Cybersecurity & Tech Foreign Relations & International Law

Countering North Korean Cybercrime and Its Enablers

Alex O'Neill
Thursday, May 2, 2024, 8:00 AM

The crackdown on digital platforms that help North Korea launder billions in stolen cryptocurrency has so far achieved only mixed results.

Democratic People’s Republic of Korea flags in Pyongyang (Roman Harak,; CC BY-SA 2.0 DEED,

Published by The Lawfare Institute
in Cooperation With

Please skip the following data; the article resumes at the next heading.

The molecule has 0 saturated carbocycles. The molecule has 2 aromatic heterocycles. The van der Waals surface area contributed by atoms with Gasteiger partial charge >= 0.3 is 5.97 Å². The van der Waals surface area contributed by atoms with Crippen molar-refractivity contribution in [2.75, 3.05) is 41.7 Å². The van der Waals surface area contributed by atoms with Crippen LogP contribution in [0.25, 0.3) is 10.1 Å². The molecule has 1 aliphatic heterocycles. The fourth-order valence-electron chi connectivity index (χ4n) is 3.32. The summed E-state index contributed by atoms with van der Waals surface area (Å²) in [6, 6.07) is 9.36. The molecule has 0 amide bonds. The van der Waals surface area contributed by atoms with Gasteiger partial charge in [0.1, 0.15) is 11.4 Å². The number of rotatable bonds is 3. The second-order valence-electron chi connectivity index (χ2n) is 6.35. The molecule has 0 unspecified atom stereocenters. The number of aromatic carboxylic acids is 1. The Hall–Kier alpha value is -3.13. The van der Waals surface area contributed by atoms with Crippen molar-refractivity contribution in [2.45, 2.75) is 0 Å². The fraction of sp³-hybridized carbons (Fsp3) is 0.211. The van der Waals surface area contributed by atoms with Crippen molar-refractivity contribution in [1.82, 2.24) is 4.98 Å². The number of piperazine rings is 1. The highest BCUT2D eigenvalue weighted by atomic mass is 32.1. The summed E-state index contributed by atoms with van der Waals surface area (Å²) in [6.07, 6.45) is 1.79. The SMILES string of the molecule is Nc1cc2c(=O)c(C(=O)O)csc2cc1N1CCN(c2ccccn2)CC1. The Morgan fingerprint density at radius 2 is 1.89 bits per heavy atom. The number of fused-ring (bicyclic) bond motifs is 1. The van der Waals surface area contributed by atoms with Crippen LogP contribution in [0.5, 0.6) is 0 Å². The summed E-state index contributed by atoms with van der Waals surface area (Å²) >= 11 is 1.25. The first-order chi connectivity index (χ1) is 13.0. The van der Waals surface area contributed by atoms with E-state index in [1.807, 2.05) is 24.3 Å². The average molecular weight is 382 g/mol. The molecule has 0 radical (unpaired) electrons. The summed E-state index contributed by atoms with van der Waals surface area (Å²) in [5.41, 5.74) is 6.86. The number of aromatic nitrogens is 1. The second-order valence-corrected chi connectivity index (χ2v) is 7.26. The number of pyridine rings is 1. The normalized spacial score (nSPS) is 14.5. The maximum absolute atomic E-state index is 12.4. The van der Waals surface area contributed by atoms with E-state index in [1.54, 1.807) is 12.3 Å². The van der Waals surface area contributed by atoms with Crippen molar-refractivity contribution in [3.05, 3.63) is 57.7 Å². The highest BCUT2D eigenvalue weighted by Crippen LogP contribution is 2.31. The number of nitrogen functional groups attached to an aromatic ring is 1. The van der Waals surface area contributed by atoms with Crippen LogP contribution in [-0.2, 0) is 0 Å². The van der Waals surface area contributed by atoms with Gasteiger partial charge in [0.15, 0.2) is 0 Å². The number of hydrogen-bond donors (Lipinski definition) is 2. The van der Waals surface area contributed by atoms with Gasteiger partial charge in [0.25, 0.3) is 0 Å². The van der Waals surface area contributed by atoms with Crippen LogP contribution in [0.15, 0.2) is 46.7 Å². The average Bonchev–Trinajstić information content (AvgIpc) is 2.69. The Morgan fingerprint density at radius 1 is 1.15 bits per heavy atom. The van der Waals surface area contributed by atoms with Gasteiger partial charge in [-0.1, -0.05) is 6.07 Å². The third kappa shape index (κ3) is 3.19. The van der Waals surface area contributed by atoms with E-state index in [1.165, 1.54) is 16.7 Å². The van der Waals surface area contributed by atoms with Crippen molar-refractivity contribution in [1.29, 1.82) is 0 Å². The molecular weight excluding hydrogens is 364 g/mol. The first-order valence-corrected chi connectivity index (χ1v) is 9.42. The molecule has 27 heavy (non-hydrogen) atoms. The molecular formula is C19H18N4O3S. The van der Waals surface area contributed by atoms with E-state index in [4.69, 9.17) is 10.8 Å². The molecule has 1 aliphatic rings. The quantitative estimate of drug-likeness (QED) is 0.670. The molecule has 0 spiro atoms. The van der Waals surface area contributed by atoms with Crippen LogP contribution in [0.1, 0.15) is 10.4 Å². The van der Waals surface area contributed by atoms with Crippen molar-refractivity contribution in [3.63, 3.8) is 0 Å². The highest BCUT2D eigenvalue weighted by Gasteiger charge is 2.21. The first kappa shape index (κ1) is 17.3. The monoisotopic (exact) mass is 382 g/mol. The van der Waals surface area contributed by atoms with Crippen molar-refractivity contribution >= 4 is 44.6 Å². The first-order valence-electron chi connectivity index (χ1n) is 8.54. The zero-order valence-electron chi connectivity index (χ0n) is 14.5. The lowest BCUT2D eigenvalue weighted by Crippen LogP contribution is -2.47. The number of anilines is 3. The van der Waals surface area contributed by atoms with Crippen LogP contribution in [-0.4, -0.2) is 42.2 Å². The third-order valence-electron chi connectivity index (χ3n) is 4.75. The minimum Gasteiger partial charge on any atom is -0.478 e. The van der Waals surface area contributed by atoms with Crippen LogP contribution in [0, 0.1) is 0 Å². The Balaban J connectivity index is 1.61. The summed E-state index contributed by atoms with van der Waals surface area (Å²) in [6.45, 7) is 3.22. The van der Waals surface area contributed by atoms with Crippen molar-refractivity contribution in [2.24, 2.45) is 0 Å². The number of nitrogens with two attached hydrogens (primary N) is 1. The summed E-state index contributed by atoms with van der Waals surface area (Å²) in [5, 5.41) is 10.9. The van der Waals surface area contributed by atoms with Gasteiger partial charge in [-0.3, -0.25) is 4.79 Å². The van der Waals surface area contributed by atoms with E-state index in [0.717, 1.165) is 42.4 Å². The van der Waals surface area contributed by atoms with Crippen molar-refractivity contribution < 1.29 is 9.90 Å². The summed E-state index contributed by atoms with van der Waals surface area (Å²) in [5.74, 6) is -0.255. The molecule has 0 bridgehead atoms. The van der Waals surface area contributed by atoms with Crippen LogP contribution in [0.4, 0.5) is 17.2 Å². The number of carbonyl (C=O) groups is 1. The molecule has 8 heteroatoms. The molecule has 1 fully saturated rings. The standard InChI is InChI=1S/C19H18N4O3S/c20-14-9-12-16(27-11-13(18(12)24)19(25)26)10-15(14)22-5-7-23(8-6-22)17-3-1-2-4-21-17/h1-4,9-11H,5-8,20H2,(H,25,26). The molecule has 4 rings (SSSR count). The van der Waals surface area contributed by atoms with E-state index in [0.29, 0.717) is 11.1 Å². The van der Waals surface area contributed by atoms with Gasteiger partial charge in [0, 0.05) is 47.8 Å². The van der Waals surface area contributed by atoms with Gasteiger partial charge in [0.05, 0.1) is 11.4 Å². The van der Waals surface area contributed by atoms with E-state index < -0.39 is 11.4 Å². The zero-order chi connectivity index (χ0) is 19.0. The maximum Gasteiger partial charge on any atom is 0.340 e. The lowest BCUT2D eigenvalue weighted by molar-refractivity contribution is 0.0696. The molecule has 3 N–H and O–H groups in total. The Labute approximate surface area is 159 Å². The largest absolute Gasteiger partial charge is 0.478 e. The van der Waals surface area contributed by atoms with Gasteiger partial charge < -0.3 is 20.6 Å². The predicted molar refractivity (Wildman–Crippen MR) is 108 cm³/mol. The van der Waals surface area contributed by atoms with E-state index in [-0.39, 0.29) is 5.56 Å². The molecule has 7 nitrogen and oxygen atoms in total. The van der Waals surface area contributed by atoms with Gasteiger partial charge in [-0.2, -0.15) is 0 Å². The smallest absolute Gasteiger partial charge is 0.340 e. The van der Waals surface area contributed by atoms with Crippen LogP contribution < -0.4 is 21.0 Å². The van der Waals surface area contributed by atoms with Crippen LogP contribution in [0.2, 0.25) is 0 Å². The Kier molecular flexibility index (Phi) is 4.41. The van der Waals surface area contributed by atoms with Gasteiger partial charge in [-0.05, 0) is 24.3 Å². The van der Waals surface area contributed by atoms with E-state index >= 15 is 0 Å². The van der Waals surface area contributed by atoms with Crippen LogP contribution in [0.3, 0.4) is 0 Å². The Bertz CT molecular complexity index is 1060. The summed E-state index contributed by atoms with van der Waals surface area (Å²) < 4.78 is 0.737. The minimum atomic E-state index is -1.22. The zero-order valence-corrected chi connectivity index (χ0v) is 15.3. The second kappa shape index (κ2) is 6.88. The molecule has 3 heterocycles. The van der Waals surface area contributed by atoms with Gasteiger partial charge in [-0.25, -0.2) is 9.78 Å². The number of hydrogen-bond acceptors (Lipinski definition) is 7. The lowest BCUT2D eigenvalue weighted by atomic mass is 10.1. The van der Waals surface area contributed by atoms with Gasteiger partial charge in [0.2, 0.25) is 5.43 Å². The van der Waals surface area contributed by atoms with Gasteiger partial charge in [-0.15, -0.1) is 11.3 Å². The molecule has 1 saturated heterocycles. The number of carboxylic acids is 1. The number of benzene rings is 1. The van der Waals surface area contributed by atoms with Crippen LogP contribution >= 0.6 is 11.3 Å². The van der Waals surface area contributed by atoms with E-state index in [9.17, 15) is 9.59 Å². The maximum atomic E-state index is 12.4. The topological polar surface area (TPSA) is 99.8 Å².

North Korean threat actors have stolen billions of dollars in cryptocurrency over the past decade, generating funds that help the Kim regime finance its nuclear weapons and ballistic missile programs and undermine international sanctions, among other malign ends. Pyongyang’s cybercriminals have come to rely heavily on anonymity-enhancing blockchain protocols called mixing services, known as mixers, to obfuscate the trails of virtual assets they obtain illicitly. Since early 2022, a burgeoning U.S.-led coalition has taken aggressive action against mixers in the hope of degrading North Korea’s digital illicit finance capacity, but as I conclude in a new report for the Royal United Services Institute, so far the strategy has met with limited success. While authorities have managed to take down or severely compromise individual platforms, such as Blender and Tornado Cash, in each case replacements have emerged quickly, often with stronger privacy features, and North Korean fund flows have merely shifted rather than dissipated. In light of these shortcomings, authorities should consider experimenting with new approaches to countering mixer-enabled digital asset crime, particularly efforts that target mixing transactions as a class and that nurture the development of compliant anonymity-enhancing technologies.